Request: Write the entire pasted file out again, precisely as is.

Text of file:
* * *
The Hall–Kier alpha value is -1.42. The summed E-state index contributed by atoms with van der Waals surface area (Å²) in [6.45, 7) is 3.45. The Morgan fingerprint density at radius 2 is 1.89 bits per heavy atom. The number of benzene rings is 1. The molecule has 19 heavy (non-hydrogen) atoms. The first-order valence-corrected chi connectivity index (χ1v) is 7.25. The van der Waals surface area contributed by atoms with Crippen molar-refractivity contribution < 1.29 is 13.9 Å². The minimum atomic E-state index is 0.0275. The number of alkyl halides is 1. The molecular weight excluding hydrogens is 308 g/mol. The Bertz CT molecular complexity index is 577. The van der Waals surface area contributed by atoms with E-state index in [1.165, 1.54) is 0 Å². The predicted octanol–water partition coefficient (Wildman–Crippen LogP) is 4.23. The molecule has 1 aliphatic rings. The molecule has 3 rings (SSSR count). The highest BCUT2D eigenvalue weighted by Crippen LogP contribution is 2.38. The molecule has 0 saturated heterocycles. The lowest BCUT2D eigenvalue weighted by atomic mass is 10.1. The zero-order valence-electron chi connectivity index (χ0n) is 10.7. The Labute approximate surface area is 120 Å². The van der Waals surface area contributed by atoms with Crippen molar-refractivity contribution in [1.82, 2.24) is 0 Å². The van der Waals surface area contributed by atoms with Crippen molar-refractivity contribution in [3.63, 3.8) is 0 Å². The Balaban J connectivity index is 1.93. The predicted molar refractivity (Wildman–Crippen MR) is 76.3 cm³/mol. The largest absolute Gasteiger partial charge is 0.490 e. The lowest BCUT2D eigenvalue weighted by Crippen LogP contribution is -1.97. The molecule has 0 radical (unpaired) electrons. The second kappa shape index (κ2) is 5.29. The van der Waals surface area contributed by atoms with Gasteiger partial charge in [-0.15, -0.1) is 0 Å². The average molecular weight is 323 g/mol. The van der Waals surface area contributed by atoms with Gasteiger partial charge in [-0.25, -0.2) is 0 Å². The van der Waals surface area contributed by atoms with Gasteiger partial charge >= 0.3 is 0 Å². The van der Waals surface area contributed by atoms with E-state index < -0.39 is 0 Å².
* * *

The Hall–Kier alpha value is -1.42. The summed E-state index contributed by atoms with van der Waals surface area (Å²) in [6.45, 7) is 3.45. The Morgan fingerprint density at radius 2 is 1.89 bits per heavy atom. The number of benzene rings is 1. The molecule has 19 heavy (non-hydrogen) atoms. The first-order valence-corrected chi connectivity index (χ1v) is 7.25. The van der Waals surface area contributed by atoms with Crippen molar-refractivity contribution < 1.29 is 13.9 Å². The minimum atomic E-state index is 0.0275. The number of alkyl halides is 1. The molecular weight excluding hydrogens is 308 g/mol. The Bertz CT molecular complexity index is 577. The van der Waals surface area contributed by atoms with E-state index in [1.165, 1.54) is 0 Å². The predicted octanol–water partition coefficient (Wildman–Crippen LogP) is 4.23. The molecule has 1 aliphatic rings. The molecule has 3 rings (SSSR count). The highest BCUT2D eigenvalue weighted by Crippen LogP contribution is 2.38. The molecule has 0 saturated heterocycles. The lowest BCUT2D eigenvalue weighted by atomic mass is 10.1. The zero-order valence-electron chi connectivity index (χ0n) is 10.7. The Labute approximate surface area is 120 Å². The van der Waals surface area contributed by atoms with Crippen molar-refractivity contribution in [1.82, 2.24) is 0 Å². The van der Waals surface area contributed by atoms with Crippen molar-refractivity contribution in [3.63, 3.8) is 0 Å². The Balaban J connectivity index is 1.93. The predicted molar refractivity (Wildman–Crippen MR) is 76.3 cm³/mol. The largest absolute Gasteiger partial charge is 0.490 e. The lowest BCUT2D eigenvalue weighted by Crippen LogP contribution is -1.97. The molecule has 0 radical (unpaired) electrons. The second kappa shape index (κ2) is 5.29. The van der Waals surface area contributed by atoms with Gasteiger partial charge in [-0.15, -0.1) is 0 Å². The average molecular weight is 323 g/mol. The van der Waals surface area contributed by atoms with Gasteiger partial charge in [-0.25, -0.2) is 0 Å². The van der Waals surface area contributed by atoms with Gasteiger partial charge >= 0.3 is 0 Å². The van der Waals surface area contributed by atoms with E-state index < -0.39 is 0 Å².